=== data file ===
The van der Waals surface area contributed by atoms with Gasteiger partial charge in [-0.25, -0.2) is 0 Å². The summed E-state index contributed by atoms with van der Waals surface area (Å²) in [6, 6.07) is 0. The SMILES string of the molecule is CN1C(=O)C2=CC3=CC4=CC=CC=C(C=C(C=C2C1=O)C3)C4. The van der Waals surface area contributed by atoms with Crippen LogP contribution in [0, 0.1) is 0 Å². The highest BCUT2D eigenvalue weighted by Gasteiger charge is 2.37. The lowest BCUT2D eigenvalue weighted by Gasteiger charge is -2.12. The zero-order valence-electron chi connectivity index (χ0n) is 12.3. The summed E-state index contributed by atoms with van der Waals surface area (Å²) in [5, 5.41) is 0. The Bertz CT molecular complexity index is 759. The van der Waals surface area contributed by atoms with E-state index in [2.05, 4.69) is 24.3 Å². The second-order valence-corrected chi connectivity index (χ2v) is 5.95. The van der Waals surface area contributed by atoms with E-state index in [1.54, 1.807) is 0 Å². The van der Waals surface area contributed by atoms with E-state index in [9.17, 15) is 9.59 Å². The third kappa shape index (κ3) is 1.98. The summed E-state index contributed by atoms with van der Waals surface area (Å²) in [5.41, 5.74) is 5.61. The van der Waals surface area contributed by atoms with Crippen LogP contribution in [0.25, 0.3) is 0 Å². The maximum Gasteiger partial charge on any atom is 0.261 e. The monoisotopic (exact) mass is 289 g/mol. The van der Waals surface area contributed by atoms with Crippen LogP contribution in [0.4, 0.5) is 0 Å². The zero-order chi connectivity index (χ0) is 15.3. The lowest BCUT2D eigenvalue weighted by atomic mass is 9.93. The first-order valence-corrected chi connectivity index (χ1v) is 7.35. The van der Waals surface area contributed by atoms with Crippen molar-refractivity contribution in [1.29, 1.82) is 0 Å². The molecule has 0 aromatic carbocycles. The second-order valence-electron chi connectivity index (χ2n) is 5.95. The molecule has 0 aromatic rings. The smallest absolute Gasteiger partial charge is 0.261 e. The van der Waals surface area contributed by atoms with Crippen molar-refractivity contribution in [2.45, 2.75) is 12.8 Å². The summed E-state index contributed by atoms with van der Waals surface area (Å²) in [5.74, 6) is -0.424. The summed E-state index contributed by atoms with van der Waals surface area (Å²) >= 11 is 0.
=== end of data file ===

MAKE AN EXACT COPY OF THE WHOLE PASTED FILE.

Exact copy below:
The van der Waals surface area contributed by atoms with Gasteiger partial charge in [-0.25, -0.2) is 0 Å². The summed E-state index contributed by atoms with van der Waals surface area (Å²) in [6, 6.07) is 0. The SMILES string of the molecule is CN1C(=O)C2=CC3=CC4=CC=CC=C(C=C(C=C2C1=O)C3)C4. The van der Waals surface area contributed by atoms with Crippen LogP contribution in [0, 0.1) is 0 Å². The highest BCUT2D eigenvalue weighted by Gasteiger charge is 2.37. The lowest BCUT2D eigenvalue weighted by Gasteiger charge is -2.12. The zero-order valence-electron chi connectivity index (χ0n) is 12.3. The summed E-state index contributed by atoms with van der Waals surface area (Å²) in [5, 5.41) is 0. The Bertz CT molecular complexity index is 759. The van der Waals surface area contributed by atoms with E-state index in [2.05, 4.69) is 24.3 Å². The second-order valence-corrected chi connectivity index (χ2v) is 5.95. The van der Waals surface area contributed by atoms with E-state index in [1.54, 1.807) is 0 Å². The van der Waals surface area contributed by atoms with E-state index in [9.17, 15) is 9.59 Å². The third kappa shape index (κ3) is 1.98. The summed E-state index contributed by atoms with van der Waals surface area (Å²) in [5.41, 5.74) is 5.61. The van der Waals surface area contributed by atoms with Crippen LogP contribution in [0.25, 0.3) is 0 Å². The maximum Gasteiger partial charge on any atom is 0.261 e. The monoisotopic (exact) mass is 289 g/mol. The van der Waals surface area contributed by atoms with Crippen LogP contribution in [0.4, 0.5) is 0 Å². The zero-order chi connectivity index (χ0) is 15.3. The lowest BCUT2D eigenvalue weighted by atomic mass is 9.93. The first-order valence-corrected chi connectivity index (χ1v) is 7.35. The van der Waals surface area contributed by atoms with Crippen molar-refractivity contribution in [1.29, 1.82) is 0 Å². The molecule has 0 aromatic carbocycles. The second-order valence-electron chi connectivity index (χ2n) is 5.95. The molecule has 0 aromatic rings. The smallest absolute Gasteiger partial charge is 0.261 e. The van der Waals surface area contributed by atoms with Crippen molar-refractivity contribution in [2.45, 2.75) is 12.8 Å². The summed E-state index contributed by atoms with van der Waals surface area (Å²) in [5.74, 6) is -0.424. The summed E-state index contributed by atoms with van der Waals surface area (Å²) >= 11 is 0.